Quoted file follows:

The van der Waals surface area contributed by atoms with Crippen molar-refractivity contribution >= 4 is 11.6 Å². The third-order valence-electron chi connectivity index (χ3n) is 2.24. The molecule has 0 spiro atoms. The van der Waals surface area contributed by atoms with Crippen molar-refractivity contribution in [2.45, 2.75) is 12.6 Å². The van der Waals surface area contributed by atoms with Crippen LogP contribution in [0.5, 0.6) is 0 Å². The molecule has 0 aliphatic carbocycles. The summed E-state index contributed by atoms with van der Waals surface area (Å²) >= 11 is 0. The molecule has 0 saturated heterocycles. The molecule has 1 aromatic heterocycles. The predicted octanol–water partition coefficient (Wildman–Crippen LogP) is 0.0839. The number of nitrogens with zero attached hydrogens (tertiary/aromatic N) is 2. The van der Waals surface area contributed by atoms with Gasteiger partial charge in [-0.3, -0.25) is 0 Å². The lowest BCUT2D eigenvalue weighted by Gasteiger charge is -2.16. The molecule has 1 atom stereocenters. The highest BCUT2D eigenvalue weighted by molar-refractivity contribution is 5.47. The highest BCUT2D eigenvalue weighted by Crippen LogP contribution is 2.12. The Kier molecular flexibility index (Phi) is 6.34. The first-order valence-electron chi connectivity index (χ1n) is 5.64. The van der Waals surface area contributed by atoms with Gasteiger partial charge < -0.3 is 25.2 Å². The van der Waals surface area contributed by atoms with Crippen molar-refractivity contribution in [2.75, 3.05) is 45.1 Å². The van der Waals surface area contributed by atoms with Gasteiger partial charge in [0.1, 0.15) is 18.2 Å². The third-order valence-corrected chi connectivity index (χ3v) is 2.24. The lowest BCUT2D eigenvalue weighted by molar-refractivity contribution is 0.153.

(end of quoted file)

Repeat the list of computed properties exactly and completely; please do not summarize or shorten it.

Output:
The van der Waals surface area contributed by atoms with Crippen molar-refractivity contribution >= 4 is 11.6 Å². The third-order valence-electron chi connectivity index (χ3n) is 2.24. The molecule has 0 spiro atoms. The van der Waals surface area contributed by atoms with Crippen molar-refractivity contribution in [2.45, 2.75) is 12.6 Å². The van der Waals surface area contributed by atoms with Crippen LogP contribution in [0.5, 0.6) is 0 Å². The molecule has 0 aliphatic carbocycles. The summed E-state index contributed by atoms with van der Waals surface area (Å²) >= 11 is 0. The molecule has 0 saturated heterocycles. The molecule has 1 aromatic heterocycles. The predicted octanol–water partition coefficient (Wildman–Crippen LogP) is 0.0839. The number of nitrogens with zero attached hydrogens (tertiary/aromatic N) is 2. The van der Waals surface area contributed by atoms with Gasteiger partial charge in [-0.3, -0.25) is 0 Å². The lowest BCUT2D eigenvalue weighted by Gasteiger charge is -2.16. The molecule has 1 atom stereocenters. The highest BCUT2D eigenvalue weighted by molar-refractivity contribution is 5.47. The highest BCUT2D eigenvalue weighted by Crippen LogP contribution is 2.12. The Kier molecular flexibility index (Phi) is 6.34. The first-order valence-electron chi connectivity index (χ1n) is 5.64. The van der Waals surface area contributed by atoms with Gasteiger partial charge < -0.3 is 25.2 Å². The van der Waals surface area contributed by atoms with Crippen molar-refractivity contribution in [2.75, 3.05) is 45.1 Å². The van der Waals surface area contributed by atoms with Gasteiger partial charge in [0.1, 0.15) is 18.2 Å². The third-order valence-corrected chi connectivity index (χ3v) is 2.24. The lowest BCUT2D eigenvalue weighted by molar-refractivity contribution is 0.153.